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Gambling money for education: 80% of Pa. school boards say no

HARRISBURG, Pa. (BP)–Nearly 80 percent of Pennsylvania school districts have rejected a plan to use gambling revenues to fund education.

The plan, known as Act 72, calls for using revenues from as many as 61,000 slot machines — the most in any state east of Nevada — to reduce local property taxes by an average of $330 per homeowner. But in order to take effect, Act 72 had to be accepted by local school districts by May 30.

Many school boards rejected the plan because of a provision requiring voter approval in order to increase property taxes above the rate of inflation, The New York Times reported. Some also objected to the plan’s stipulation requiring participating districts to increase local income taxes by one-tenth of a percent.

A limited percentage of school boards rejected the plan on moral grounds, Diane Gramley, president of the American Family Association of Pennsylvania, reported.

“Some school boards specifically objected because they said it was gambling money,” she told Baptist Press. “But it was just a small percentage. By and large … school boards have said, ‘We’re doing this for the taxpayers.'”

One school board rejecting the plan on moral grounds was the Annville-Cleona School Board, located east of Harrisburg, which said the use of gambling-generated funds sends an improper message to students, according to the Harrisburg-based Patriot-News.

Board member Larry Patches referred to the legislation as “smoke and mirrors” and said it is immoral for students to receive education funded by gambling.

“It’s a strange mix, mixing gambling with education,” the board’s president, Dennis Bomberger, said.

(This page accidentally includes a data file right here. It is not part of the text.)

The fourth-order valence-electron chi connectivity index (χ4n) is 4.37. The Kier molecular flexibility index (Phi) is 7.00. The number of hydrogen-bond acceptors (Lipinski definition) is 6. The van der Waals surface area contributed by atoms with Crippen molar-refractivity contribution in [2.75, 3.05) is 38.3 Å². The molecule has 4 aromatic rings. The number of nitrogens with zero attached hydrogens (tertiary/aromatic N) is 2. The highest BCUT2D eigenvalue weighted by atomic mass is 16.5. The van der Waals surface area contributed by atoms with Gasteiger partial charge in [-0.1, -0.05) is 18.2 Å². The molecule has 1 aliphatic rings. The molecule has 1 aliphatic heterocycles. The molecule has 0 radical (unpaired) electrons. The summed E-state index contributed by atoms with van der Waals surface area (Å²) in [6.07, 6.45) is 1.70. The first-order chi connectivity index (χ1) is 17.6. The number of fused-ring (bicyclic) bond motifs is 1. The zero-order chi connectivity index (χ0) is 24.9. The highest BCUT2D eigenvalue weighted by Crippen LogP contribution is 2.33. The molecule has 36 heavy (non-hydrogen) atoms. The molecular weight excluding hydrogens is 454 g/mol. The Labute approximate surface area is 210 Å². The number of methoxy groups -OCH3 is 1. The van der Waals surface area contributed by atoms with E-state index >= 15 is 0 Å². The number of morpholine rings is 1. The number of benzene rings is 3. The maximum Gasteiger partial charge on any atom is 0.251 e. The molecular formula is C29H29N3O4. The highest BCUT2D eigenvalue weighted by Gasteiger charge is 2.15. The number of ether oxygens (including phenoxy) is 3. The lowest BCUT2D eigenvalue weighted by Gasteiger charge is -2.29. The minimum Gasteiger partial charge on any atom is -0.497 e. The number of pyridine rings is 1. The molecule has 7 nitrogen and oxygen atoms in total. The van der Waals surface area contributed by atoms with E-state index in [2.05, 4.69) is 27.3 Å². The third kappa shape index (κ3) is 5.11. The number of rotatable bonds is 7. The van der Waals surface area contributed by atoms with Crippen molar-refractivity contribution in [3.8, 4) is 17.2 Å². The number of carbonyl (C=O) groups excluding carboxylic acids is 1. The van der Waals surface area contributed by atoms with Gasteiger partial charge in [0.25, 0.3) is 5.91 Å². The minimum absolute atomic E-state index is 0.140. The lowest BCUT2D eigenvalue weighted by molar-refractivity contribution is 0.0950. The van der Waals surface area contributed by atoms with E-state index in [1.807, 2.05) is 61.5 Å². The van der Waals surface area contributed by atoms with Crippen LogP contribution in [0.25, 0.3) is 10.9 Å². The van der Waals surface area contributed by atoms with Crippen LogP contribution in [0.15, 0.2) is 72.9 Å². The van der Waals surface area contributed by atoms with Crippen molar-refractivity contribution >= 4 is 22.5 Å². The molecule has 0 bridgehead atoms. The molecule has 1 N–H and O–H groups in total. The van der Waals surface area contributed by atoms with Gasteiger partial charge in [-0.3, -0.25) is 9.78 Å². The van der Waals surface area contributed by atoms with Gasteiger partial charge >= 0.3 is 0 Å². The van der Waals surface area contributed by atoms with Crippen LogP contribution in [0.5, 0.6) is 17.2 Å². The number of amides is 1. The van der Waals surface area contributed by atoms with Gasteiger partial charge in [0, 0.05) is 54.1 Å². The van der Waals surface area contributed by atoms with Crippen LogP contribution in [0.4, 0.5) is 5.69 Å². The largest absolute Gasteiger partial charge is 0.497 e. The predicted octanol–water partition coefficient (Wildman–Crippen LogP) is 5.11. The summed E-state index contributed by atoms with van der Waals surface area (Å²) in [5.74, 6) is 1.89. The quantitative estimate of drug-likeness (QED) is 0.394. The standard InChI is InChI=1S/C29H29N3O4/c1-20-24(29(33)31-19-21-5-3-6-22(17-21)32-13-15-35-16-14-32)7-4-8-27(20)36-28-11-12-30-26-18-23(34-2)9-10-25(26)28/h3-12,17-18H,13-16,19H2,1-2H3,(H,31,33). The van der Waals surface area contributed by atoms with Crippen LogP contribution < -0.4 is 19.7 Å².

Gov. Edward Rendell, a Democrat who promoted Act 72 as one of his signature initiatives, lamented the school boards’ decisions, saying that dividing the projected $1 billion among only one-fifth of the state’s school districts would be inequitable.

“Obviously I’m disappointed,” Rendell said, according to The New York Times. “We have to look for another vehicle to give Pennsylvanians property-tax relief. It would be inequitable to allow people in just one-fifth of our districts to get property tax relief.”

James H. Broussard, chairman of Citizens Against Higher Taxes, told The Times that many conservative groups refused to lobby for Act 72, even though they supported its provisions to reduce taxes, because they did not want to promote gambling.

In other gambling news across the nation:

— Multiple states are considering selling lottery tickets on the Internet, according to USA Today.

Online lottery sales initially would be limited to state residents. But Internet lottery sales could spread across state lines if the practice becomes popular, advocates of the idea say.

“I’ve said for 10 years that Internet lottery sales are just around the corner, and I may finally be proved right,” said Charles Strutt, executive director of the Multi-State Lottery Association, which runs the Powerball lottery.